The Washington Post also published this AP story, which quoted Rice as saying: “I do think focusing on settlements in that particular way was a mistake … The parties then were able to have a reason not to sit down … and they’re running out of time … When they’re not talking, they’re sliding backward”.

This is posted here.

Mahmoud Abbas to selected journalists: UN application will be submitted 19 or 20 September

The New York Times has reported that a selected group of journalists were at the Palestinian Presidential headquarters in the Muqata’a in Ramallah on Thursday, after President Mahmoud Abbas’ talks with U.S. envoys Dennis Ross and David Hale.

According to this account, written by the NYTimes’ Isabelle Kershner, “Mr. Abbas said that after they arrived at the United Nations on Sept. 19, the Palestinians would hand their application to Secretary General Ban Ki-moon for submission to the Security Council, and that a copy would go to the General Assembly chief. Then, he said, the Palestinians will see what occurs. Earlier Thursday, Palestinian officials and supporters kicked off a popular campaign to accompany the United Nations bid, with several dozen people marching to the United Nations headquarters in Ramallah”.

There was some initial confusion elsewhere about this “popular campaign” delivering a letter to the UN office in Ramallah — with some, particularly in Israel, thinking that this was the presentation of the official request.

This was a matter taken up at the UN regular noon briefing for journalists at UNHQ/NY on Thursday, according to the transcript, here:

Question: Speaking of which, reports, there are reports out from Gaza, from, sorry, from Ramallah that some sort of Palestinian letter, either by the Palestinian Authority or by activists, was sent to the Secretary-General. Has such a letter been received by the Secretary-General? What is your understanding of this, the nature of this?

Deputy Spokesperson: Mr. Serry has received the letter and he is in the process of transmitting it to the Secretary-General.

Question: Received a letter from?

Deputy Spokesperson: From I believe it was an activist; a member of an NGO.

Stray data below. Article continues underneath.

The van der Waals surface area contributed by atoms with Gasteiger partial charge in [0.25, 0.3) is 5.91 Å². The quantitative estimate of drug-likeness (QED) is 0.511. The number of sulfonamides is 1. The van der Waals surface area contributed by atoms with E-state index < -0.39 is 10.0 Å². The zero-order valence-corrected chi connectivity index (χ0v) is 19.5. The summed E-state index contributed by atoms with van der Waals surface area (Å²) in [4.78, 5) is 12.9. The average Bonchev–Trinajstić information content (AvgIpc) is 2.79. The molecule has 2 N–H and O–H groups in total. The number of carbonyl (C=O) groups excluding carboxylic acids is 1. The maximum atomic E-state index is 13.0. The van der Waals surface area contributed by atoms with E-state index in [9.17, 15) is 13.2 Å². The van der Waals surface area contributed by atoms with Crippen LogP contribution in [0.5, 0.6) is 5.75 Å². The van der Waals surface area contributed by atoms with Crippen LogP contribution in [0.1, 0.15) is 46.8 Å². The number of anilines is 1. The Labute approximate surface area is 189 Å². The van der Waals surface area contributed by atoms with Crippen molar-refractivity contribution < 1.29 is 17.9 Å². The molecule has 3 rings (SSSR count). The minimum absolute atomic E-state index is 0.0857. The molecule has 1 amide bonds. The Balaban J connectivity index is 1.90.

Question: An activist? Meaning you don’t perceive this to be an official Palestinian request for membership of the UN?

Deputy Spokesperson: Well, we’ll have to wait till the letter is received in the Secretary-General’s office and its contents are read.

Question: But you said Serry has already received it, so I assume that you know the content of it?

Deputy Spokesperson: No, I don’t know the content of it, no.

According to the NYTimes: “Mr. Abbas said that if the Quartet produced a package to pave the way back to negotiations that included an Israeli freeze on settlement construction and the use of the pre-1967 lines with agreed land swaps as the basis for talks on borders — both longstanding Palestinian demands — the Palestinians ‘will go to the United Nations and we will return back to talks’.”

Abbas also said: ” ‘To be frank with you, they came too late’, Mr. Abbas told a group of foreign reporters on Thursday evening at the Mukata, his headquarters in the West Bank city of Ramallah. The international powers had ‘wasted all the time’ since the beginning of the year, he said, and even now, less than two weeks before the prospective bid at the United Nations, they still had not produced any concrete proposal. Mr. Abbas was speaking after meeting in recent days with two senior American diplomats, David Hale and Dennis Ross, and Tony Blair, the envoy of the so-called quartet of Middle East peacemakers that includes the United States, Russia, the European Union and the United Nations. He said he had also spoken by telephone with Secretary of State Hillary Rodham Clinton this week”.

Mahmoud Abbas tells visiting American Congressmen that negotiations blocked by Israeli demand for military presence in Jordan Valley

Palestinian President Mahmoud Abbas said that an Israeli demand to keep a military presence in the Jordan Valley was one main reason that negotiations with Israel are now blocked, according to a story in the Jerusalem Post today.

The JPost report said that Abbas told a group of visiting American Congressmen, including Steny Hoyer of Maryland [Democratic Party whip in the House of Representatives], that “there are no negotiations now because Prime Minister Binyamin Netanyahu has placed pre-conditions, specifically a demand that there be an IDF presence in the Jordan Valley. Abbas told the delegation that the discussions he has had with Netanyahu in the past ‘have led nowhere, because unless we agree to be occupied by IDF troops, he doesn’t want to talk about anything in the next step’. Abbas, according to Hoyer, said he met with Netanyahu last year, but that those talks ‘went nowhere because Netanyahu only wanted to talk about security, and that the implementing of that security was deployment of IDF troops in the Jordan Valley’.”

It is clear that there is a clear battle, now, for the Jordan Valley — a battle as big as that over Jerusalem.

See a related story posted on our sister blog, www.un-truth.com, here.

Netanyahu made his first qualified acceptance of the idea of a Palestinian state in his Bar Ilan University speech in 2010 (in answer to U.S. President Barack Obama’s speech in Cairo some weeks earlier) that a future Palestinian state must be demilitarized.